The Commerce Department said on Tuesday the trade gap fell 3.6
percent to $40.4 billion. February's deficit was revised to $41.9
billion from a previously reported $42.3 billion.
Economists polled by Reuters had forecast the trade deficit falling
to $40.3 billion in March. When adjusted for inflation, the trade
deficit dipped to $49.4 billion from $49.8 billion in February.
March's shortfall, however, was a little bigger than what the
government had assumed in its advance first-quarter gross domestic
product estimate last week, suggesting the economy contracted in the
first three months of the year.
Trade subtracted 0.83 percentage point from GDP growth in the first
quarter, helping to hold down the economy to a 0.1 percent annual
The trade report was the latest indication that the government will
likely lower its growth estimate to show a contraction when it
publishes revisions later this month.
Data last week showed spending on construction projects and factory
inventories in March were not as strong as the government had
assumed. Those reports had suggested the economy contracted at about
a 0.4 percent rate in the first quarter, according to economists.
The three-month moving average of the trade deficit, which irons out
month-to-month volatility, increased to $40.5 billion in the three
months through March from $40.0 billion in the prior three-month
Exports increased 2.1 percent to $193.9 billion in March, the
highest level since November. The rise in exports fit in with other
data suggesting momentum in the economy at the end of the first
Exports of capital goods, industrial supplies and materials,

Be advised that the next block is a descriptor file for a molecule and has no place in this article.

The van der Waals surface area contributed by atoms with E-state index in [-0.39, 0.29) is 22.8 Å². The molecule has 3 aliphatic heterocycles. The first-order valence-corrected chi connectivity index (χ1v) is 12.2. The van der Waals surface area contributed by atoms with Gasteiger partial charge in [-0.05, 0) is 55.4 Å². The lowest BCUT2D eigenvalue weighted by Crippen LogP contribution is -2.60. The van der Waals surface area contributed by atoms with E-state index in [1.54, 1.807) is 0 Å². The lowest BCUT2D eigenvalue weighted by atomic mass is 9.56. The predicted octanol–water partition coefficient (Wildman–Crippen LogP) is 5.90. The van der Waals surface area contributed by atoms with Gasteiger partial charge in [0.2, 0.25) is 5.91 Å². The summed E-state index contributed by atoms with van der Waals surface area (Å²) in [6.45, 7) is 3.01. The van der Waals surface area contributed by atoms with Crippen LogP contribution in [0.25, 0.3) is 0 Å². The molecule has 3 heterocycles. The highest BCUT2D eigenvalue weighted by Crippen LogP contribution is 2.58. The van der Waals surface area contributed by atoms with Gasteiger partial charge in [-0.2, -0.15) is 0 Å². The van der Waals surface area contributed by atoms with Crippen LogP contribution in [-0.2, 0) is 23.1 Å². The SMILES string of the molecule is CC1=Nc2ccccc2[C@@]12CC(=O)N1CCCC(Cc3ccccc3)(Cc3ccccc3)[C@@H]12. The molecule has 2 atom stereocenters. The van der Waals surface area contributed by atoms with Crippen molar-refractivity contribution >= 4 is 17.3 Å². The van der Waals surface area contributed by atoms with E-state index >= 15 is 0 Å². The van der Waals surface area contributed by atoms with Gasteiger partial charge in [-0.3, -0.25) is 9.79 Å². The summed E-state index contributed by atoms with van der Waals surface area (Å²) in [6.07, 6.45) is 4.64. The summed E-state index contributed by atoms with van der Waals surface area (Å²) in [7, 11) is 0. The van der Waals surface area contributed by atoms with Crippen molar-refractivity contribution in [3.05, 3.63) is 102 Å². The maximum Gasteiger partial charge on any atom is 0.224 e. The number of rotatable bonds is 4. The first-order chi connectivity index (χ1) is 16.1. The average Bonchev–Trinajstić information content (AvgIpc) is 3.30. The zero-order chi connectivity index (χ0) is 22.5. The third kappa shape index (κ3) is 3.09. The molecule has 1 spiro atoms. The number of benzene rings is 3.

automobiles increased in March. Exports of services hit a record
high, while those of non-petroleum goods were also the highest on
record. Exports to Canada, South Korea and Germany touched record
highs in March.
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Imports rose 1.1 percent to $234.3 billion in March, the highest
level in two years, in part reflecting a rise in the price of
petroleum. A slow pace of restocking by businesses as they worked
through an inventory glut accumulated in the second half of 2013 has
restrained imports in recent months.
In March, food imports hit a record high and non-petroleum imports
were the highest on record.
Goods and services sold to China increased 9.6 percent, while
imports from that country advanced 1.6 percent.
That left the politically sensitive U.S. trade deficit with the
world's second-largest economy at $20.4 billion in March, compared
to $20.9 billion in February.
(Reporting by Lucia Mutikani; Editing by Paul Simao)
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